Fig. 1 Comparing passive highfrequency
roll-off (indicated by
the colored resonance peaks)
with the cut-and-boost fl exibility
of an active 4-band EQ (black)
Last month, we learned how passive
tone controls offer limited possibilities
for altering a bass guitar’s sound [“PassiveTone Controls,” June 2012]. This raises a
question: To gain more control over our
sound, should we turn to onboard active
electronics or simply rely on our amps to
do the job instead?
In the ’80s, active tone controls became
widely popular among bass players—particularly
those who came up in the ’70s,
when the bass began to take a more prominent
role in popular music. (Interestingly,
guitarists didn’t embrace active electronics
with as much enthusiasm during this
time.) As with all fashions, the trend to “go
active” later went back to passive, and now
bass design swings back and forth between
these two camps.
Forums are filled with flame wars
between proponents of each approach.
Some in the pro-active camp paint the
passive bassist as a nature boy gripping an
oiled-finished, natural-wood bass. Not to be
outdone, many pro-passive players characterize
active bassists as nerdy knob-addicts
whose technical interests keep them from
practicing. Let’s see if we can cut through
some of the noise and look at the facts.
Fundamentally, a passive system is one
that doesn’t require any additional electric
power. The components are passive parts
like resistors and capacitors. By contrast,
active components are transistors, op
amps, or other integrated circuitry—all
of which require external power to operate.
While passive tone controls can only
cut a specific frequency (and this is typically
limited to high-frequency roll-off ),
an active tone control can cut and boost
several frequencies at a time. This is determined
by the number of frequency bands
in a given system. The most common are
2- or 3-band systems with controls for
bass, treble, and usually mids.
More elaborate active systems offer
low- and high-mid controls or even parametric
EQ, where you can sweep through
a wider frequency range. Fig. 1 shows a
frequency chart with a 4-band active EQ
superimposed on the passive curves we
looked at last month. Admittedly, this is
just a rough overlay and the comparison
is a bit unfair, but hopefully, you get the
idea of the extended possibilities provided
by an active EQ system.
The main argument for having an active
system is tonal flexibility, but there’s another
benefit: Passive circuits possess a high
impedance, which basically means that any
load (like a cable) you put after them alters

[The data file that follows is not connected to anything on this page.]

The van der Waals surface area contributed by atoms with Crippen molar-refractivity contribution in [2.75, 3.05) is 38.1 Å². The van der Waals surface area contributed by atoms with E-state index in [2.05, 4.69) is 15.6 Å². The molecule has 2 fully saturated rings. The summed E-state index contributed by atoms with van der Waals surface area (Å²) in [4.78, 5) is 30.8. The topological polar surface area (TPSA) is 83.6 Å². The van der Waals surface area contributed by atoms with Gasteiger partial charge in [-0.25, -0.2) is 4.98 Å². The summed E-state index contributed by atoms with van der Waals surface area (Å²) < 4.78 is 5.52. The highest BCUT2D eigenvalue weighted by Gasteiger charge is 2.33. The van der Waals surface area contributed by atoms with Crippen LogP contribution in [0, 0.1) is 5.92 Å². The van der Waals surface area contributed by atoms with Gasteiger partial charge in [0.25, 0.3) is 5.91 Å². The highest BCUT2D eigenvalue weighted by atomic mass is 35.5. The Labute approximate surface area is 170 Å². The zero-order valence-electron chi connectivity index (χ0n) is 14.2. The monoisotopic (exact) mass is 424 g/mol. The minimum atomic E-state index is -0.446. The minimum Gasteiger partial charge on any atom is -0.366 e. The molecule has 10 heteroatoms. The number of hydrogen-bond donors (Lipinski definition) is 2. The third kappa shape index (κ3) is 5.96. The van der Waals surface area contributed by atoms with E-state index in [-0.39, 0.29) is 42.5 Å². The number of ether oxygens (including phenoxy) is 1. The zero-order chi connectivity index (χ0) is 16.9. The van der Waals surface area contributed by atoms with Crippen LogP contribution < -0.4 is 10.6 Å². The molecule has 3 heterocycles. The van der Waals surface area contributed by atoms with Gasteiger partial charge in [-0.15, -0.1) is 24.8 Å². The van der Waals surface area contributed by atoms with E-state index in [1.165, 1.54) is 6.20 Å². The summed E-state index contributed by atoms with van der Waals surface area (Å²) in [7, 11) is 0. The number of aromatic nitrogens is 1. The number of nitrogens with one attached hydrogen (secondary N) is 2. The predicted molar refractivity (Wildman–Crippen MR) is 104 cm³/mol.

the tone. This weakens the signal and sucks
up the treble and even some midrange.
Also, plugging a high-impedance device
into an amp’s mismatched input just makes
your bass sound bad.
Active circuits have a buffer that lowers
the output impedance and essentially isolates
the system from such loading effects.
In practice, this means that you can use
long cables or pass your signal through
several pedals without losing much of the
original signal. And plugging an active circuit
into a mismatched amp input doesn’t
have much influence on the signal. With an
active circuit, the signal usually sounds and
feels stronger, cleaner, and more detailed.
Given these properties, shouldn’t everybody
have active EQ in their instruments?
Yes, because buffering and tonal flexibility
can be a huge advantage. Imagine
being able to play in different venues
through different amps, yet your familiar
tone is always right at your fingertips—and
there’s no extra luggage to carry around. It’s
pure comfort. And when you need to cut
through the band or mix, you always have
the ability to boost the midrange just a bit.
No, because you love your sweet, passive
tone and nothing is missing. You hate
to deal with batteries. You always use the
same amp or outboard preamp and your
rig offers plenty of EQ and tone-sculpting
options. You like to keep all the electronics
outside your instrument because that makes
it easy to experiment with your sound and
make changes in your signal path.
Once again, we realize the ultimate
answer doesn’t exist! I see active preamps
as an affordable luxury. First of all, don’t
even think about putting an active circuit
into a bad-sounding passive bass. Active
electronics are designed for flexibility, not
sound repair. If your bass is sounding too
thin or weak, take a closer look at your amp
and instrument. Active circuits are often
called preamps, but real amplification is not
their job. As with everything in your signal
chain, the weakest part ruins it all. The
advertising always claims product X is the
most dynamic, flexible, power-saving, and
quiet unit available. Learn to interpret the
numbers and stay skeptical.
Because active circuits use batteries,
make replacing them easier by having a
quick-swap housing that requires no extra
tools. Also, shop for circuits that indicate a
low-battery condition hours before the cell
actually dies. And remember, a true-bypass
switch that lets you go passive is a musthave.
If your favorite circuit doesn’t come
with this, any simple 2-way (DTDP) switch
does the job.
Ultimately, the passive-versus-active
discussion comes down to this: You
must start with a good passive tone.
Depending on your needs, you either
end there or go beyond by enhancing the
passive tone with an active circuit. But
remember, you don’t need active pickups
in an active tone system. Active pickups
have an internal buffer or preamp, and
this gives them a low-impedance output
—which may be just what you want. But
you can combine any active and passive
pickup or circuit, and we’ll explore this
when we focus on pickups.
is a German
physicist and long-time bassist, classical
guitarist, and motorcycle enthusiast. His
work on fuel cells for the European orbital
glider Hermes got him deeply into modern
materials and physical acoustics, and
led him to form BassLab (basslab.de)—a
manufacturer of monocoque guitars and basses. You can
reach him at